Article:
I, Robot: To Protect Book 1, page 4
Uncertain how to approach such a child, Susan smiled broadly. “Hey, Monterey!” Realizing she had just rhymed, she carried it further. “What do you say? How’s your day?”
Monterey’s hazel eyes rolled toward Susan, but she did not speak. That did not surprise Susan; the girl had not said a word in more than six years. The doctors had tried a myriad of medications and combinations, play therapy, group therapy, regression therapy, and others. Her single mother had subscribed to special diets, spinal manipulation, herbal remedies, and other desperate measures, all without result. Susan had not expected an instant breakthrough.
“I’m Dr. Susan Calvin. You’re my very first patient, Monterey, which makes you extra special to me. If there’s anything I can do to make you feel better, you just let me know, okay?”
Monterey only stared.
“Now,” Susan continued, catching herself about to ask if Monterey would mind an examination. Susan realized she had best avoid phrasing things as questions that she planned to do anyway, in case the children answered “no.” “I’m going to look you over a little bit. If you have a problem with that, let me know.” Susan took her stethoscope off her neck and headed toward Monterey, who made no protest. The R-1 listened to the girl’s heart, lungs, and abdomen, finding nothing amiss. A flashlight shined in the eyes revealed normal pupillary function. Reflexes responded appropriately, liver and spleen were the proper sizes, and Monterey was closing in on the fourth Tanner stage of pubertal development. Susan hoped someone had explained menstruation to her, because it would be coming soon.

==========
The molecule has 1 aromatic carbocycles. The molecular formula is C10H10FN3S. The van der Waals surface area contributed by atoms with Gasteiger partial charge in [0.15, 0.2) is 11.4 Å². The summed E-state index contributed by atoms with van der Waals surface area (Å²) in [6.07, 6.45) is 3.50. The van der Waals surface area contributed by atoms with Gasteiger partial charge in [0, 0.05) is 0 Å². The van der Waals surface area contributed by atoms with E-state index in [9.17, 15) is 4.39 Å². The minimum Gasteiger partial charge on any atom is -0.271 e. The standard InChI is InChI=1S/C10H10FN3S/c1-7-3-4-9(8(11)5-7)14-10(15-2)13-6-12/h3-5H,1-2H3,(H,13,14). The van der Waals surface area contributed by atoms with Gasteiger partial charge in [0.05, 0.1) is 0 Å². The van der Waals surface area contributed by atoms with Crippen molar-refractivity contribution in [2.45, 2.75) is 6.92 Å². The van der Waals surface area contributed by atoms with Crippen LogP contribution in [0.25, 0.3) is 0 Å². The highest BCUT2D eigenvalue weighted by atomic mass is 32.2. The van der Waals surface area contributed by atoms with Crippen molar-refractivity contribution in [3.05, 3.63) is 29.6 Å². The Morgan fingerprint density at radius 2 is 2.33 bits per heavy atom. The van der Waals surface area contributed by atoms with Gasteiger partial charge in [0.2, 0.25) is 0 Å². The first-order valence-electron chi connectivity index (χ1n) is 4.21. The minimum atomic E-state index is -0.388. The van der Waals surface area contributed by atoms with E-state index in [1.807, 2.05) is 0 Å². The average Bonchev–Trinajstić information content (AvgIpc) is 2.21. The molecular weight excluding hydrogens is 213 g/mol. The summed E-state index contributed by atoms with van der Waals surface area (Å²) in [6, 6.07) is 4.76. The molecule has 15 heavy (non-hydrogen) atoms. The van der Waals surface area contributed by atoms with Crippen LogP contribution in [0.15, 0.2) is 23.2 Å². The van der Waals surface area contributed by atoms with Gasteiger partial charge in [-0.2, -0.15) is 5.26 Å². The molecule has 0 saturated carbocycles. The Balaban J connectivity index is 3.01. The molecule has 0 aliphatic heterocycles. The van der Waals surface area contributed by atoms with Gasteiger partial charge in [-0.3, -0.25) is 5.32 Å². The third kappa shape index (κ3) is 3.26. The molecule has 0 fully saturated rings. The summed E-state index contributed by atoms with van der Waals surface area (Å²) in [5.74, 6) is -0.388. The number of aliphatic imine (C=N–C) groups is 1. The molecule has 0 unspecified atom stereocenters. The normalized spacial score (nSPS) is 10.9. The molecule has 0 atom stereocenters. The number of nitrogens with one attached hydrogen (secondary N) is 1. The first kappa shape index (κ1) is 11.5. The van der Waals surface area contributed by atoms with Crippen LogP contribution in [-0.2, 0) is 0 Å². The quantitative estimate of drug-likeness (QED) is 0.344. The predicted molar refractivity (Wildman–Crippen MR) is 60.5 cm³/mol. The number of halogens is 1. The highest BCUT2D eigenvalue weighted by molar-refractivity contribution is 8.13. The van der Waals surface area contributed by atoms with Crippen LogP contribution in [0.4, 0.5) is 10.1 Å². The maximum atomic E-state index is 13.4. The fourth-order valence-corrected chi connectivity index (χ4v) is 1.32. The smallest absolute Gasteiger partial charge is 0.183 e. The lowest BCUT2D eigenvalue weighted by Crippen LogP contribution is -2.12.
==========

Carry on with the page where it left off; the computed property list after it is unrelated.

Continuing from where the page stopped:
Susan put her penlight back in her pocket and slung her stethoscope across her neck. “Great. You’re a normal almost-teenager, except you don’t sass your mother enough. If you’re going to develop into a proper teen, you have to practice your sarcasm, eye rolling, and door slamming.”
Susan thought she saw a ghost of a smile cross Monterey’s face, but the girl did not speak.
Susan waved a dismissive hand. “Ah, don’t worry. You’ll get it. We all do.” With that, she exited the room and headed to visit the second patient on her list.